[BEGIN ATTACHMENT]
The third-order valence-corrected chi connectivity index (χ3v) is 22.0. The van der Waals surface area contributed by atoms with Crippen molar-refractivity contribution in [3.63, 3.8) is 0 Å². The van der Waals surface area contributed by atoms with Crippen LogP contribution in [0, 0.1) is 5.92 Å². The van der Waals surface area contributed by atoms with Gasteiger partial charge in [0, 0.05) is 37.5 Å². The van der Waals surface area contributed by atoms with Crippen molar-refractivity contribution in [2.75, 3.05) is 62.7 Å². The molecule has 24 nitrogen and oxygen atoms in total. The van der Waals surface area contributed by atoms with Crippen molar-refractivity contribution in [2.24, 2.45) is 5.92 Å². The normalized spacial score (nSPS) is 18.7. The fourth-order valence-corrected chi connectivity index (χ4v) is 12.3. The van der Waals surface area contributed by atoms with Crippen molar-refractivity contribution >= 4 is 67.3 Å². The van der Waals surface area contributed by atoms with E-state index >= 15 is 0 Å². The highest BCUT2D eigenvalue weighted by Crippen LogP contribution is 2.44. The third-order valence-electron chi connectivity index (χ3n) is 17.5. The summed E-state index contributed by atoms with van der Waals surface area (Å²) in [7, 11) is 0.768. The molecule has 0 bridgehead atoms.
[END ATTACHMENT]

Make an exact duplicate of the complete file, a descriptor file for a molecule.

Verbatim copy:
The third-order valence-corrected chi connectivity index (χ3v) is 22.0. The van der Waals surface area contributed by atoms with Crippen molar-refractivity contribution in [3.63, 3.8) is 0 Å². The van der Waals surface area contributed by atoms with Crippen LogP contribution in [0, 0.1) is 5.92 Å². The van der Waals surface area contributed by atoms with Gasteiger partial charge in [0, 0.05) is 37.5 Å². The van der Waals surface area contributed by atoms with Crippen molar-refractivity contribution in [2.75, 3.05) is 62.7 Å². The molecule has 24 nitrogen and oxygen atoms in total. The van der Waals surface area contributed by atoms with Crippen molar-refractivity contribution in [2.24, 2.45) is 5.92 Å². The normalized spacial score (nSPS) is 18.7. The fourth-order valence-corrected chi connectivity index (χ4v) is 12.3. The van der Waals surface area contributed by atoms with Crippen molar-refractivity contribution >= 4 is 67.3 Å². The van der Waals surface area contributed by atoms with E-state index >= 15 is 0 Å². The highest BCUT2D eigenvalue weighted by Crippen LogP contribution is 2.44. The third-order valence-electron chi connectivity index (χ3n) is 17.5. The summed E-state index contributed by atoms with van der Waals surface area (Å²) in [7, 11) is 0.768. The molecule has 0 bridgehead atoms.